Many artists today, concerned with “the discrepancy between the visual and acoustic results” (Bernal and Pais), have developed tools or interfaces which take into consideration the corporeal aspects of performance with electronic interfaces (laptop, live-electronics or other). For Alex Nowitz, the “correlation between movement and sound” is an important factor in communicating “the specificities of the creative act” to the public, to which end he works with a performance interface which uses Wii Remotes for gestural control of his voice and live-electronic performance.

Another commonality often found across the three practices is the interconnectivity of interface and result or intention, particularly with self-built instrument-interfaces in the digital domain. Discussing the findings of a survey on the different possibilities acoustic and digital instruments afford the improvising musician, Thor Magnusson and Enrike Hurtado note: “designing an instrument often overlaps with the musical composition itself.” With the electronic improvisation trio Endphase, (Bernal and Pais), this interconnectivity manifests itself in the way the creation of a new piece is influenced by reflection upon the performance conditions and “the original function of the space” in which the piece will be performed.

In site-specific interactive works by Agostino Di Scipio, the influence on the interpretation of the work, or the “source of dynamical behaviour” (Di Scipio), comes not only from the acoustical profile of the body of the viewer-visitor, but also from the space itself. Owen Green uses the work of Di Scipio and John Bowers as a starting point for a discussion of the interface as a measure of “value in electroacoustic music” and points out that the technological tools selected or required to present a work are by no means neutral, but are rather charged with socio-political meaning and participate actively in the definition of the work’s identity.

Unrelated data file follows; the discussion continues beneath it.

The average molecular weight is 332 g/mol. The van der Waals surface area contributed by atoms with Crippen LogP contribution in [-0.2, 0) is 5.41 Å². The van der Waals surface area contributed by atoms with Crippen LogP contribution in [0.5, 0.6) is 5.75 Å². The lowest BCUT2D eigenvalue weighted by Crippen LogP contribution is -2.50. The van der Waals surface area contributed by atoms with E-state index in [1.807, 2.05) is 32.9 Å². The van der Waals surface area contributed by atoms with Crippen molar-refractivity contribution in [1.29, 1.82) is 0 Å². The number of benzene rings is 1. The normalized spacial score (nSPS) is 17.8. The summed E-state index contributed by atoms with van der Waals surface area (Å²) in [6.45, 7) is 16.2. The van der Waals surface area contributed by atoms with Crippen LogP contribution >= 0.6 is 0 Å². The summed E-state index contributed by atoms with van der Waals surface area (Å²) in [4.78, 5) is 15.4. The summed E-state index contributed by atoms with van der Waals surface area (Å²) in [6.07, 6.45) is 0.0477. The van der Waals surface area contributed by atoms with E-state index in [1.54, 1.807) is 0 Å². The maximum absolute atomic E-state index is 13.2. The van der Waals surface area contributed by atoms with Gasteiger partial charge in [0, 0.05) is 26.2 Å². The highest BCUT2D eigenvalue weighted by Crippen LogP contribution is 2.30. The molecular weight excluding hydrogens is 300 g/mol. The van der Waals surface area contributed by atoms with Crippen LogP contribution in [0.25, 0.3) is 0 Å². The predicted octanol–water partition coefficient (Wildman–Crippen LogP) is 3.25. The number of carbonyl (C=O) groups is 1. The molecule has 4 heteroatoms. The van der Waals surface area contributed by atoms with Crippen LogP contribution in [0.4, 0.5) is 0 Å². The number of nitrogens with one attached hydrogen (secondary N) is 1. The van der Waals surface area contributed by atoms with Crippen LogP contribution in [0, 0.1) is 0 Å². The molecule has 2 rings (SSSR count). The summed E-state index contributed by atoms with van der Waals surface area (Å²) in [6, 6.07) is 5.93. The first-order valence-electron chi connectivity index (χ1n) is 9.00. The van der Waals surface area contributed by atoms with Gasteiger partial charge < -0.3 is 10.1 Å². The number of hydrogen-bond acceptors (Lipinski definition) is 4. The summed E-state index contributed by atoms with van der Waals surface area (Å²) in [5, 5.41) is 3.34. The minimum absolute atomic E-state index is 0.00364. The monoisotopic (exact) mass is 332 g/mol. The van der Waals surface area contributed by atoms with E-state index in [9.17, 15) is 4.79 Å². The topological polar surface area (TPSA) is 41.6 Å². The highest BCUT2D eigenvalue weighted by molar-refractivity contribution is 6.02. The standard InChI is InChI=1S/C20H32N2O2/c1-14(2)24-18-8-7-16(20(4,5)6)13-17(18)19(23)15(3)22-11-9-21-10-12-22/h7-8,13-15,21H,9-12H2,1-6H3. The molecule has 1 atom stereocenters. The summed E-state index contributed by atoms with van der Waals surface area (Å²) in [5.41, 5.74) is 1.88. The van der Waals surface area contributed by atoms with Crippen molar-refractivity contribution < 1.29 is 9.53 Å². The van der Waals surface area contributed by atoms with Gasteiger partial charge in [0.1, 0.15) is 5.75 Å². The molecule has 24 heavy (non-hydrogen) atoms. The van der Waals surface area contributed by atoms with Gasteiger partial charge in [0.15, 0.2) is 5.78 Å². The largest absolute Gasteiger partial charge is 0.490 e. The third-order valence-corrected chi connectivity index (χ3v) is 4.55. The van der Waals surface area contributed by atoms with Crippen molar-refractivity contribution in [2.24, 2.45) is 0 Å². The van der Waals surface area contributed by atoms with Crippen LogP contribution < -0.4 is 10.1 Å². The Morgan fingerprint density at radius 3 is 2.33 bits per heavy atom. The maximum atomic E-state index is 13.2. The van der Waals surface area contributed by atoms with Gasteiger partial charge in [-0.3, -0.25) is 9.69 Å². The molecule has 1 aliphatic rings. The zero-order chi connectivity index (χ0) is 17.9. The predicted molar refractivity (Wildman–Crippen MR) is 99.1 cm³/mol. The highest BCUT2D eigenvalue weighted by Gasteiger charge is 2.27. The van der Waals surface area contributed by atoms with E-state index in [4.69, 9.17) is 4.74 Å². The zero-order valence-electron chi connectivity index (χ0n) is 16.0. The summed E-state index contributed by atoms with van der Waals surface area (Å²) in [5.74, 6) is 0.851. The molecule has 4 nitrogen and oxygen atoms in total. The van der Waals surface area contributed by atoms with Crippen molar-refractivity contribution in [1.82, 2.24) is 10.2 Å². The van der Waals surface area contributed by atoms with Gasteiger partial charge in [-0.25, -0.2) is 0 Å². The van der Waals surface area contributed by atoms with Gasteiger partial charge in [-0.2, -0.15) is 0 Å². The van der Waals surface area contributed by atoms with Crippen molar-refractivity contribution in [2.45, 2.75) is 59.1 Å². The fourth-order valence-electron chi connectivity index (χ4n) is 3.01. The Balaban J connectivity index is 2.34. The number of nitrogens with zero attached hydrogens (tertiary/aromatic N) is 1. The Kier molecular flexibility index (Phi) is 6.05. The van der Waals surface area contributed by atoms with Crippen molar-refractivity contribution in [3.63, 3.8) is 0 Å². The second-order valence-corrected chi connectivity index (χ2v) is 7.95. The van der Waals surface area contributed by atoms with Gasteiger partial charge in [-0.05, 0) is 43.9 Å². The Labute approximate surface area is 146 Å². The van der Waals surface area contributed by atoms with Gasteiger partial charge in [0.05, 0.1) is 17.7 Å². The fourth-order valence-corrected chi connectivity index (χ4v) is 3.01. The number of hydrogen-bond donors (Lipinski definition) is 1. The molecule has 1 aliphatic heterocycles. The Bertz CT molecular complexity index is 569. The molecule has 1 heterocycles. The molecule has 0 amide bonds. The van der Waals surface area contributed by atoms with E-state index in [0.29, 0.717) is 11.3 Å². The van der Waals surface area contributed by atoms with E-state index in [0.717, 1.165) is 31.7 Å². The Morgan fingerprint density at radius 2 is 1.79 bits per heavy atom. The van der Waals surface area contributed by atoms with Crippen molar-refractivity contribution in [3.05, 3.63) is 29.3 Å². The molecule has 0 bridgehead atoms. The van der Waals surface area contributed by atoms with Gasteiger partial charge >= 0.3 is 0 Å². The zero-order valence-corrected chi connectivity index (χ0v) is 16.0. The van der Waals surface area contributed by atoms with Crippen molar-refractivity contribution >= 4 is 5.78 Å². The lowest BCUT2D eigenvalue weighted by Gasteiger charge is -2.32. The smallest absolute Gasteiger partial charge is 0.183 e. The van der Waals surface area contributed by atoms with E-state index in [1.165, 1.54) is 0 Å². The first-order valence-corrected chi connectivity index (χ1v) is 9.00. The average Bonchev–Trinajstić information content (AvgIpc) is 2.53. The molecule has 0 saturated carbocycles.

The APART project is a study and musical project mounted by Franziska Schroeder et al and presents the results of an “analysis of musical interaction under network conditions”. The project involved the performance of Jazz standards as well as free improvisation in determining the effects the networked interface had on the performance or interpretation of improvised works.

Improvisation? Composition?

In all three practices, we encounter works which can be (or at least could be) performed several times and which are characterized by a pre-defined “substructure of materials, ideas or approaches that remains constant” (Bernal and Pais, also see Nowitz); despite great variance in the nature of their articulation, we recognize the work throughout its various manifestations. Similarly, we have witnessed creative approaches which can only lead to a unique and unrepeatable presentation of the work: site-specific interactive installations and “free” improvisation, for example. For Gordon Fitzell, one of the interests of free improvisation is its potential as a pedagogical tool. He formed the XIE (pron. shay : eXperimental Improvisation Ensemble) to help his composition students develop subjective and tactile creativity and musicality.